The reader will observe that I speak of the revelation of Christianity as distinct from Christianity itself. The dispensation may already be universal. That part of mankind which never heard of CHRIST’S name, may nevertheless be redeemed, that is, be placed in a better condition, with respect to their future state, by his intervention; may be the objects of his benignity and intercession, as well as of the propitiatory virtue of his passion. But this is not “natural theology;” therefore I will not dwell longer upon it. (Footnote on page 339)

While I cannot support or condone Paley’s apparent universalism, my purpose in offering this edition of his work is for another reason. It is to show that even in Darwin’s day – indeed before his work – there were eminent scientific writers whose arguments were already boring holes in the concept of evolution – a philosophy that was already taking hold long before Darwin. Darwin’s own offerings seem to pale into insignificance compared to the masterful use of design argument, to show the inevitability of intelligent design. Paley shows that the assumption that God created is a sound one. It is the assumption of the Bible, which starts with the words “In the beginning, God…” and nowhere makes any attempt to prove the existence of God. Indeed, the Bible’s only comment on the possible non-existence of God is to state that “The fool has said in his heart ‘there is no God’” (Psalm 14:1). The criticism we might have of Paley’s work is a general criticism of natural theology – and its modern counterpart, ID. Dr Georgia Purdom has put our criticism succinctly.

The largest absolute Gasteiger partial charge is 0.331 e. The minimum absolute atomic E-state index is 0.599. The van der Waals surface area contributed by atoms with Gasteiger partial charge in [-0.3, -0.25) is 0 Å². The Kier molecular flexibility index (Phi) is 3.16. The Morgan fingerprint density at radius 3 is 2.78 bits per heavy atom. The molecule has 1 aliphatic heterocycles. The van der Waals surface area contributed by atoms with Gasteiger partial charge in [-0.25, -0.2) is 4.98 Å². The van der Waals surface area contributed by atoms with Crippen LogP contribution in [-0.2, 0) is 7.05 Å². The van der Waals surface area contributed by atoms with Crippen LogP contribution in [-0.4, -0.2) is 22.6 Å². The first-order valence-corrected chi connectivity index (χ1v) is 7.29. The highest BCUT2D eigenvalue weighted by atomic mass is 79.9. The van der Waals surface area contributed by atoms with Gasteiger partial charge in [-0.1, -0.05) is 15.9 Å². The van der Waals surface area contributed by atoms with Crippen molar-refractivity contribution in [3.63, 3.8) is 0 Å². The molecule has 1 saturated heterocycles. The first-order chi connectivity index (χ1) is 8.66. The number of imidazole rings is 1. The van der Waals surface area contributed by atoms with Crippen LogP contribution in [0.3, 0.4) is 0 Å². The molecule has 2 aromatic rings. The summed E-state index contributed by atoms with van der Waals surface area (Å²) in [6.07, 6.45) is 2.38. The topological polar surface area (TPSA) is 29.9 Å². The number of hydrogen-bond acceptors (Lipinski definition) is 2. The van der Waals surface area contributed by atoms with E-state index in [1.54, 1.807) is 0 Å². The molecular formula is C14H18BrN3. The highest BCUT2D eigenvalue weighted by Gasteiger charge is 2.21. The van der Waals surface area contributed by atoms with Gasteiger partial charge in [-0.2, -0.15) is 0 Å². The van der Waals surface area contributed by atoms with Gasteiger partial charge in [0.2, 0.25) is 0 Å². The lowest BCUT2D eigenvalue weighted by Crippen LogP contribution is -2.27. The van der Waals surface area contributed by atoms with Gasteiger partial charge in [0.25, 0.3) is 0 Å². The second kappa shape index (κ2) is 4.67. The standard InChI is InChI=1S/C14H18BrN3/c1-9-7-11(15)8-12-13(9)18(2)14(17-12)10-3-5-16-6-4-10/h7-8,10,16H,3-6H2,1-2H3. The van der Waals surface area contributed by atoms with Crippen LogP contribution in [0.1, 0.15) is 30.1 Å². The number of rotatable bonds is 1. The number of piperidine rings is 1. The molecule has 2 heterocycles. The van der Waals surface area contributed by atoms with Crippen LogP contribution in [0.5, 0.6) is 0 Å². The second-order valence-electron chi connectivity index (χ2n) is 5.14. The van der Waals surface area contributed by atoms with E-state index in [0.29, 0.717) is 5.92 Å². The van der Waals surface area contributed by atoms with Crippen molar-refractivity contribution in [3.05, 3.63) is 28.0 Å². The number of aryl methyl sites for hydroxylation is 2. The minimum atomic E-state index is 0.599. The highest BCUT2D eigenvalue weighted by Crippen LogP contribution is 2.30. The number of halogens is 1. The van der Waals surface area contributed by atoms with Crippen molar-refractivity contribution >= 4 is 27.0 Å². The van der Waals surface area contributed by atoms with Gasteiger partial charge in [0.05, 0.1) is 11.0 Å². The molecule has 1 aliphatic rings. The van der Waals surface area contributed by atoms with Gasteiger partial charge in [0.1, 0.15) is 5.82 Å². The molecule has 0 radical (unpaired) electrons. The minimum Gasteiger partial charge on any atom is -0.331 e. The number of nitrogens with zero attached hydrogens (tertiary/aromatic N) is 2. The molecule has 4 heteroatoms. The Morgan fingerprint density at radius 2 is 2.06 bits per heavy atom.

ID may serve as a useful tool in preliminary discussions about God and creation to gain an audience that might be turned off at the mention of the Bible. However, in further discussions, the Bible as the biblical creationists’ foundation should be primary.[5]

Burgess, for example, has anchored all his design arguments from scripture. His attitude to design is illustrated by his opening paragraph.

The Bible teaches that all the different kinds of creature in nature have been directly created by God and have not evolved from a common primitive ancestor….Irreducible mechanisms such as the mammalian knee joint provide powerful living evidence that creatures were indeed created as distinct kinds.[6]